The Red Hot Appliance Market on Craigslist
Home buyers and real estate agents have become used to to the echoing hollowness of a kitchen with no appliances. The surprise of it has worn off, especially in communities with excessive amounts of short sales or foreclosures.
If they were included in the mortgage, they’re not likely paid for. Yet, the owners are technically allowed to do what they want with their appliances. It just makes the homes harder to sell when they’re missing and it’s just dragging the entire process out even longer for everybody. Even the people that aren’t in the crisis
While previewing a short sale property in a gated community I noticed all of the appliances were gone. Sometimes the big ticket items, like the fridge or the front load clothes washer and dryer are gone but usually the microwave and dishwasher are left behind. This house didn’t have zip.
This one just struck me funny. It was a decent home with tons of upgrades but the appliances were gone. It had obviously been lived in and wasn’t a run of the mill, armchair investor, special. The electric was on and the pool equipment was running.
Where would they take the appliances anyway? How do people even sell them? The market has to be flooded with random, excess household appliances.
I checked the public records to see where the owners lived and to see if it was possible that they just dragged them over to another home they owned. It didn’t seem practical, they lived a stone’s throw from Canada and the cost of shipping them wouldn’t be worth it.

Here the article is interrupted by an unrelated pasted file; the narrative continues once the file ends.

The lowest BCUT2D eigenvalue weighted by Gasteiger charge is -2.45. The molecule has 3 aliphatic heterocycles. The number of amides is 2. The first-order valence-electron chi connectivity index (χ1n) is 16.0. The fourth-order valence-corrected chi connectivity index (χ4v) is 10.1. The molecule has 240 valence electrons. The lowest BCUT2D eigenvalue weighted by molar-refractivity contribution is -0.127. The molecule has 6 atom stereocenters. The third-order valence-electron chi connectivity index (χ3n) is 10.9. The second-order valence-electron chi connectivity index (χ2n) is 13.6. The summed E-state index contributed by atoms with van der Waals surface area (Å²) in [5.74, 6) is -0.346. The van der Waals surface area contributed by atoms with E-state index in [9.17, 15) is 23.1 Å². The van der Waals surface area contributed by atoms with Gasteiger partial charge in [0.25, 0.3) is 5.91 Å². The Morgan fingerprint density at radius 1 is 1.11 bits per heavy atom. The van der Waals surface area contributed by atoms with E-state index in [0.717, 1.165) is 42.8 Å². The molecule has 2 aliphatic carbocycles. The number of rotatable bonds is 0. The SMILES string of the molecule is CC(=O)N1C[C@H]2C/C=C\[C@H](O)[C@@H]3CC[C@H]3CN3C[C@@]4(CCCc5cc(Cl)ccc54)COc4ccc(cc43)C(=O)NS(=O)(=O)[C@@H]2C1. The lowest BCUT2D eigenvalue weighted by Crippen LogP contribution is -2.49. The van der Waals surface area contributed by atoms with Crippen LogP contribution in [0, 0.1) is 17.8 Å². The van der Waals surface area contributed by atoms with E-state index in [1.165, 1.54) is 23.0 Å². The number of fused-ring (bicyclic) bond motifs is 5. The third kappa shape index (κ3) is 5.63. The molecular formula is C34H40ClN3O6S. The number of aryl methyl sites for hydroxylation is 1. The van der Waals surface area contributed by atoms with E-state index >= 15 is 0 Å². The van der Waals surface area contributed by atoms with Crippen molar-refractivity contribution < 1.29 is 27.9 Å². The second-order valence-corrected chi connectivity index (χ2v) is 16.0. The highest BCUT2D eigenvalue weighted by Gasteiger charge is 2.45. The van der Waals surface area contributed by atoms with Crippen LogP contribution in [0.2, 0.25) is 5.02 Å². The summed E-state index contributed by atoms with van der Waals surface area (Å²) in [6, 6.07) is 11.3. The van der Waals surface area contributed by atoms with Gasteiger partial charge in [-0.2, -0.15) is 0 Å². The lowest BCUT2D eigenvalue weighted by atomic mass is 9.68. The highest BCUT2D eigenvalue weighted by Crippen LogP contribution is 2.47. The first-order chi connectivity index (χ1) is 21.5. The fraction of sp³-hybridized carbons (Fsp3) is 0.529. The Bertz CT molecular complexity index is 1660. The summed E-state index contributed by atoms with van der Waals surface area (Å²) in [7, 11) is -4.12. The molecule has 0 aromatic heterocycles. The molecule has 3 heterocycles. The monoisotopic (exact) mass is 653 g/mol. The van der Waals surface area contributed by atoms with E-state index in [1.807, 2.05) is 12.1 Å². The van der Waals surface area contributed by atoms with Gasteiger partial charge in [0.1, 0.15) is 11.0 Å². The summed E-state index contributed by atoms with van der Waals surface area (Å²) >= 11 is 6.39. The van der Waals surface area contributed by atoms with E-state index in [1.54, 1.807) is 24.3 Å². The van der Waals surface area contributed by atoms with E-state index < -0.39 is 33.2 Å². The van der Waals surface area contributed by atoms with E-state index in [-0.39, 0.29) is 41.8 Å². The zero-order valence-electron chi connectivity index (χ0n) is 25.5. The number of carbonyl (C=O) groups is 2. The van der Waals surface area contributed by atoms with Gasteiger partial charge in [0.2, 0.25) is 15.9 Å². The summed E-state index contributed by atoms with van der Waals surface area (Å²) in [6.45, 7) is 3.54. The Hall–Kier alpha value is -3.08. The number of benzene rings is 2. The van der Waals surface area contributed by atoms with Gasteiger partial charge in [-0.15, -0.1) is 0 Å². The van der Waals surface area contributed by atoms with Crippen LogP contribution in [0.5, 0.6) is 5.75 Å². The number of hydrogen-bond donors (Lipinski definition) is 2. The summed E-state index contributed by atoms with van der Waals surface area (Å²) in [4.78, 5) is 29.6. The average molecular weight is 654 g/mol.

I hit up Craigslist out of curiosity. I went to the Fort Myers section of Florida and performed a simple search for “stainless steel”, not even appliances. Why? Because, it’s often the stainless steel appliances that get hocked and I was sure that a home of this caliber would have had stainless appliances.
Jackpot. The out-the-back-door trade of household appliances positively flourishes on Craigslist. I perused image after image of refrigerator, oven and household accouterment captured at a moment of time when it was still surrounded by granite and pickled maple cabinets. Sometimes they were still sporting their energy efficiency rating sticker, which I guess makes it almost new.
Further down the list I ended up clicking on a listing for an entire set of investor white appliances. The ad came up in my search simply because it mentioned stainless steel. The ad reads in part: Replaced these appliances with stainless steel. These are three years old, used very little, all in excellent condition. All matching. New $3,000 will sell for $1,200.
The ad listed the name and number of the appliance seller and the community where they were located. It may only be a huge coincidence but it’s located in precisely the same community where the “appliance free” home I was touring was located.
I’ve since learned that the short sale is now about to go back to the bank. It makes me wonder if the people that buy it “bank owned” will be snagging gently used appliances from their neighbors, craigslist or brand new from the big box.